What is an Apostille?

Apostille, Legalisation, Notary Advice | 0 comments

An apostille is a certificate to authenticate an official public document, for its use abroad, as stated by the Hague Convention 1961. Apostilles are a way of certificating the document owner’s signature, thus authenticating its origin and ensuring documents will be recognised and valid abroad.

Documents that can be legalised by the use of apostilles include birth certificates; death certificates; marriage certificates; documents of administrative nature; documents emanating from an authority or an official with a court, tribunal or commission; extracts from commercial registers and other registers; patents; notarial acts and notarial attestations.

Although an apostille authenticates the origin of the document (by certifying the signature or seal), an apostille does not authenticate the content of the document.

Apostilles can only be issued by a contracting state of the Apostille convention and can only be used in countries that are parties to this Apostille Convention, however, it should be noted that you can acquire an apostille from a country that is not a member of the Hague Convention, but, it must be a member of the Apostille Convention.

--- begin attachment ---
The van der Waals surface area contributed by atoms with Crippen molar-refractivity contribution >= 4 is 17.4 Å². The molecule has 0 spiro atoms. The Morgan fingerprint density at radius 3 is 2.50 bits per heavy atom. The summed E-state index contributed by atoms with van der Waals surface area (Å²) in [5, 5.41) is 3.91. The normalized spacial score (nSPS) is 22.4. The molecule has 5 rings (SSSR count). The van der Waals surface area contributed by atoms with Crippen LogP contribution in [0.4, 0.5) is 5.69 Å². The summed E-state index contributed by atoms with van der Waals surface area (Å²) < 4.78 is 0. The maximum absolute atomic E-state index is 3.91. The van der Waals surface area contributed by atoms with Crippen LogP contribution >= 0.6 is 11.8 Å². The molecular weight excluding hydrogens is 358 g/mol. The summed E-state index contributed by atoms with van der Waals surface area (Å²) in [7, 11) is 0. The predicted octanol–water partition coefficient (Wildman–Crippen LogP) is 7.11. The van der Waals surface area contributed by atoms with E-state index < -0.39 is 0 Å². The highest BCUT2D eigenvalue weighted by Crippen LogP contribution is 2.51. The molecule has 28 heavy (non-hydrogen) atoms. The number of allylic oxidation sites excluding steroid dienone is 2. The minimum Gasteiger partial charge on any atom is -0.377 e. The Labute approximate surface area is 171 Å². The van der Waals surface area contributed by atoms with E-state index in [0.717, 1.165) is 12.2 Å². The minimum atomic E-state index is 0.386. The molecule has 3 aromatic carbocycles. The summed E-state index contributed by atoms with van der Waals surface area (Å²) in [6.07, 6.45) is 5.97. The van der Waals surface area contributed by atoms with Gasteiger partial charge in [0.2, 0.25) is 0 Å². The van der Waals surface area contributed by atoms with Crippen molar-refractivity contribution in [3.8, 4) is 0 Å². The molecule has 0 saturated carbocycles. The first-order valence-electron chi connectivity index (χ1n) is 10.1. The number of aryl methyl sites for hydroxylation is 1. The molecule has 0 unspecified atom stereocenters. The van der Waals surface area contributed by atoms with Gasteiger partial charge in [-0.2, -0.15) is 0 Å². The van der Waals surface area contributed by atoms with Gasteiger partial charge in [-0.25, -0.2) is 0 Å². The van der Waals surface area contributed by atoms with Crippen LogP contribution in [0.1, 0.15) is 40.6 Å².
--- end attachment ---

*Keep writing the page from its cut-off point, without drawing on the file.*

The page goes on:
Any public document can attain an apostille by a competent authority, and in the UK can be acquired by The Legislation Office by the Foreign & Commonwealth Office. An apostille must be directly attached or placed directly on top of the document for legalisation. If you require an Apostille our team can get a same day Apostille, please contact matthew@mdpryke-notary.com for further details.



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